But then someone cool somewhere who college-aged people listen to—probably Dane Cook or Daniel Tosh or someone—used it in a sentence and all was changed. Football games became epic. So did arguments and keg-stands. Epic epic epic.  Soon the overused “amazingly” became “epically,” and high-fives were exchanged all around.

Thus EPIC became the only way to say something was large and/or cool.


This is how I see it.

It’s winter. Four husky, off-season athletes are walking back to their dorms after a night at O’Malley’s, the bar closest to campus. They’re not drunk drunk, because they had to be sober enough to understand the goings-ons of the game played on the one flat screen at that bar. They are without chicks under their arms, but it’s okay; they’re with their buds. As they’re walking back, Dude #1 pulls Dude #2’s jacket over his head, leaving him with his stomach exposed and his arms and head trapped inside the now inside-out jacket. Dude #1 runs ahead laughing, and jacket-boy runs after him blindly, all the while trying to pull his jacket back down.

Neither one of them sees the patch of ice under them, and both are painfully leveled to their backs.  Dude #3 and #4 laugh stupidly, and Dude #3, the most grammatically challenged of them all, the one who is slightly less good-looking and slightly less lucky in love, but he’s still a really sweet guy, says, “That was a fail.”

“That was totally a fail,” says Dude #3.

Thus, fail became a noun. And in that same moment, it ceased being anything else. One cannot fail anymore; something can only become a fail. Not a failure, even; a fail.


Back to Dude #1, #2, #3, and #4.  A few days later they’re back at O’Malley’s. Dudes #1 and #2 have nursed their bruised elbows and tailbones. Dude #1 says, “I can’t even explain how big of a fail that was.”
“Such a fail,” says #2.
“When I seen you do that, I was like ‘that was such a fail,” says almost-illiterate #3.
“I can’t even describe how big of a fail that was,” adds #4, “It was huge. It was awesome. It was…what was it…?”
“I heard Dane Cook or Daniel Tosh or someone say epic the other day,” chimes Dude #1. It’s just the word #4 was looking for.
“Epic! It was an EPIC FAIL!”
Suddenly all four dudes say “EPIC FAIL” together and give a poorly thought-out, badly-timed, four-way high-five. (This could also be called a high twenty.)
“Oh man,” laughs #4, “That was an EPIC FAIL.” And the four friends have a touching moment of brotherhood that’s quickly cut off because of an interception in the game on the big flatscreen. 

[They won't talk about that moment tomorrow. But #4 will scribble in his secret diary about it.]

A few tables away, someone sitting at a table alone drinking a Guinness and cynically typing on his computer overhears what those idiots are saying and decides, “I shall create a blog called EPIC FAIL and everyone will love it and quote it and post on it and make their own EPIC FAILs and say the phrase constantly. The English language will take a hit, but I will finally get out of this godforsaken town.”  

[He will rue the day he got that idea. I will make sure of it.]

And that’s how it happened. Now you know the actual history of EPIC FAIL.  Still, whenever I come across a reason to say EPIC FAIL, I will probably say something like “That was an enormous catastrophe.” 

Tuesday, January 4, 2011

Road Retorts Revisited

Last August, I wrote this post analyzing the intensities of different kinds of road retorts. I introduced the subject by using this picture, explaining how I wish that my car could do this, because it would make me feel a lot better when I do something stupid on the road…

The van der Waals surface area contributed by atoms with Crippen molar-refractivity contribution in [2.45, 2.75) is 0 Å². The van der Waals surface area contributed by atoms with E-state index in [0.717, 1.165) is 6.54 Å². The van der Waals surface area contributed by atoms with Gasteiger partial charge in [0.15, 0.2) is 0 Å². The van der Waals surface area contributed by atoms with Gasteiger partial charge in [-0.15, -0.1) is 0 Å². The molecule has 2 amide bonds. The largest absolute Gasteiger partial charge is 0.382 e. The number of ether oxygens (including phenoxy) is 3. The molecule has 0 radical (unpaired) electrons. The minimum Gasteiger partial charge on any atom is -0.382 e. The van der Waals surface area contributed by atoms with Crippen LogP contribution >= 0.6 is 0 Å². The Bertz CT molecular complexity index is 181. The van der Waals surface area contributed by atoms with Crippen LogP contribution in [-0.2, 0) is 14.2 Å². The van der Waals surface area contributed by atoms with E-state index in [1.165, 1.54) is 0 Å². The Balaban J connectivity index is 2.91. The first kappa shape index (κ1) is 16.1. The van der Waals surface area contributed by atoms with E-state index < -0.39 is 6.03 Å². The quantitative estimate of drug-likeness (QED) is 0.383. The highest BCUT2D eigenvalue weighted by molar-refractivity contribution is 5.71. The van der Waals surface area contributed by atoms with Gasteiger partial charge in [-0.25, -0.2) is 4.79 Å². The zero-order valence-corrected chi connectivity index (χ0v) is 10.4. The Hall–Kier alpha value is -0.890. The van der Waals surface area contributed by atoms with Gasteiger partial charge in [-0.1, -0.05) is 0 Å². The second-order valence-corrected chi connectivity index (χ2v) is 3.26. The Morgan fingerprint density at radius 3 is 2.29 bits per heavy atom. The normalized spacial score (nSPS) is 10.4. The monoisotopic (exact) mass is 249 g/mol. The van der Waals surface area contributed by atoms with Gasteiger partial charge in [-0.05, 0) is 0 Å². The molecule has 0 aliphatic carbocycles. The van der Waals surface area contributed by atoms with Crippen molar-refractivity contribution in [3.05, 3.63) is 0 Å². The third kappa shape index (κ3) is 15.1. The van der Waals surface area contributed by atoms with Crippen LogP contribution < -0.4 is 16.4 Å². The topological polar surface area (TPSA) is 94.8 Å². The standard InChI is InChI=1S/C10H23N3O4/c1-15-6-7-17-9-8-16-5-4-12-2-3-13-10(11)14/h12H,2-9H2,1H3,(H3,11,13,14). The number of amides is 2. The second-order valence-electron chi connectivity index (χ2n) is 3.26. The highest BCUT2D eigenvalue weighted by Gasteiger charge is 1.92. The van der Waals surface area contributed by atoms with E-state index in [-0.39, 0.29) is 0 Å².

[You'll see later in this post that my car-drawing skills have not improved much since August.]

According to my Popular Post Counter, Three Levels of Road Retorts is my most popular post. Must be, because someone may have seen it. In October, two months after I posted, I noticed that one of my favorite bloggers of all time, The Oatmeal, posted a comic called This is What My Car Needs, and included this picture…

Shockingly similar, right? The red letters, the message...Same, same.

This is how starved for attention and recognition I am, though: I don’t care if he took my idea, which is very unlikely anyway. What I’m interested in is that there is a teeny-weenie, itsy-bitsy, miniscule chance that The Oatmeal, who has millions of readers, maybe perhaps kinda glanced at my humble little 34-follower blog and said, “Hey, that’s funny. I could use this. And nobody knows what the hell Popcorn Day is, so I’m fine.” Slim chance, but what if, right?

Anyway. Mr. Oatmeal, if you’re (impossibly) reading this, you’re off the hook this time because I’m too enamored by your fame.

And while we’re kind of on the subject of road retorts, I’d like to add one to the list. This would go between “The Bird” and “The Snarl.”

1½. The Honk.

So overused that I actually forgot it the first time, The Honk is one of the most passive-aggressive of the Road Retorts. The car horn was initially meant to be used as a warning to people and cars that one’s vehicle was approaching. It has now been entirely stripped of that meaning. Even if the horn is actually used as a warning, it usually ends up like this…

[Cars just aren't my area of expertise, I guess.]

But this is not necessarily what I’m talking about. The Honk is actually when the horn is used slightly after someone has done something stupid, like cut them off or change lanes without signaling. And this is how it turns out…

[Ladies and gentlemen, back by popular demand, it's...MAN DRIVING WITH A BLUE HAT ON!]

And then the original offender’s heart starts beating flusteredly because he thinks that honk was a warning of some dangerous approaching vehicle. When he realizes it was merely a “F*** YOU,” he then becomes just as upset as the other guy, and has the choice of three other types of road retorts. Cue this song...

[Or maybe just the's supposed to kind of be about an endless cycle, but maybe this song wasn't a good choice. "The Circle of Life," maybe? Who cares.]